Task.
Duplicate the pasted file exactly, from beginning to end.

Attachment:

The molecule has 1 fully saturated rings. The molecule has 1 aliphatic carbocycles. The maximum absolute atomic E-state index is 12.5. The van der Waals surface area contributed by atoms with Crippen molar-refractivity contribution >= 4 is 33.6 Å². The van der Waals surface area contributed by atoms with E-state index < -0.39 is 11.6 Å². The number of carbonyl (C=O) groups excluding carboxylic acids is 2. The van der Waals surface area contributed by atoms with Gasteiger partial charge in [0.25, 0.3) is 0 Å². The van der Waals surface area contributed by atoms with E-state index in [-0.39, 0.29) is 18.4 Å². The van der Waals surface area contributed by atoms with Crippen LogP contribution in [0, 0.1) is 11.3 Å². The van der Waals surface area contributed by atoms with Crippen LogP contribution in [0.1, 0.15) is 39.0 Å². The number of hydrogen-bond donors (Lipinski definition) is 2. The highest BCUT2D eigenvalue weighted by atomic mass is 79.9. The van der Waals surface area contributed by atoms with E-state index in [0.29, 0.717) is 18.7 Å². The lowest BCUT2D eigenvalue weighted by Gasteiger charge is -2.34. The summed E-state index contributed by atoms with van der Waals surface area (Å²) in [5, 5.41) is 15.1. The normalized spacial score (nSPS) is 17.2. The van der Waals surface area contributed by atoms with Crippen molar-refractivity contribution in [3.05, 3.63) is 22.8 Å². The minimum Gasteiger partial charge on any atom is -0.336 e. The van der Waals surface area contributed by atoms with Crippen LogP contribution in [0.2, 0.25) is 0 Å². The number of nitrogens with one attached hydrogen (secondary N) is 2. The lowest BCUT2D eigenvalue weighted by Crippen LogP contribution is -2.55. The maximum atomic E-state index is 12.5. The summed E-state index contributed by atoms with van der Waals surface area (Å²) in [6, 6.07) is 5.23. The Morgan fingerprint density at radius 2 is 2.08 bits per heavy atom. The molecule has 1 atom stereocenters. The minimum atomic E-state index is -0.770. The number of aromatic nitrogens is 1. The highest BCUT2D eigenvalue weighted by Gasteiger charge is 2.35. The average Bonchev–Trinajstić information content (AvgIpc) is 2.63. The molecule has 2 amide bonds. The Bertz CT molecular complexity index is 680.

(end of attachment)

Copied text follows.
The molecule has 1 fully saturated rings. The molecule has 1 aliphatic carbocycles. The maximum absolute atomic E-state index is 12.5. The van der Waals surface area contributed by atoms with Crippen molar-refractivity contribution >= 4 is 33.6 Å². The van der Waals surface area contributed by atoms with E-state index < -0.39 is 11.6 Å². The number of carbonyl (C=O) groups excluding carboxylic acids is 2. The van der Waals surface area contributed by atoms with Gasteiger partial charge in [0.25, 0.3) is 0 Å². The van der Waals surface area contributed by atoms with E-state index in [-0.39, 0.29) is 18.4 Å². The van der Waals surface area contributed by atoms with Crippen LogP contribution in [0, 0.1) is 11.3 Å². The van der Waals surface area contributed by atoms with Crippen LogP contribution in [0.1, 0.15) is 39.0 Å². The number of hydrogen-bond donors (Lipinski definition) is 2. The highest BCUT2D eigenvalue weighted by atomic mass is 79.9. The van der Waals surface area contributed by atoms with E-state index in [0.29, 0.717) is 18.7 Å². The lowest BCUT2D eigenvalue weighted by Gasteiger charge is -2.34. The summed E-state index contributed by atoms with van der Waals surface area (Å²) in [5, 5.41) is 15.1. The normalized spacial score (nSPS) is 17.2. The van der Waals surface area contributed by atoms with Crippen molar-refractivity contribution in [3.05, 3.63) is 22.8 Å². The minimum Gasteiger partial charge on any atom is -0.336 e. The van der Waals surface area contributed by atoms with Crippen LogP contribution in [0.2, 0.25) is 0 Å². The number of nitrogens with one attached hydrogen (secondary N) is 2. The lowest BCUT2D eigenvalue weighted by Crippen LogP contribution is -2.55. The maximum atomic E-state index is 12.5. The summed E-state index contributed by atoms with van der Waals surface area (Å²) in [6, 6.07) is 5.23. The Morgan fingerprint density at radius 2 is 2.08 bits per heavy atom. The molecule has 1 atom stereocenters. The minimum atomic E-state index is -0.770. The number of aromatic nitrogens is 1. The highest BCUT2D eigenvalue weighted by Gasteiger charge is 2.35. The average Bonchev–Trinajstić information content (AvgIpc) is 2.63. The molecule has 2 amide bonds. The Bertz CT molecular complexity index is 680.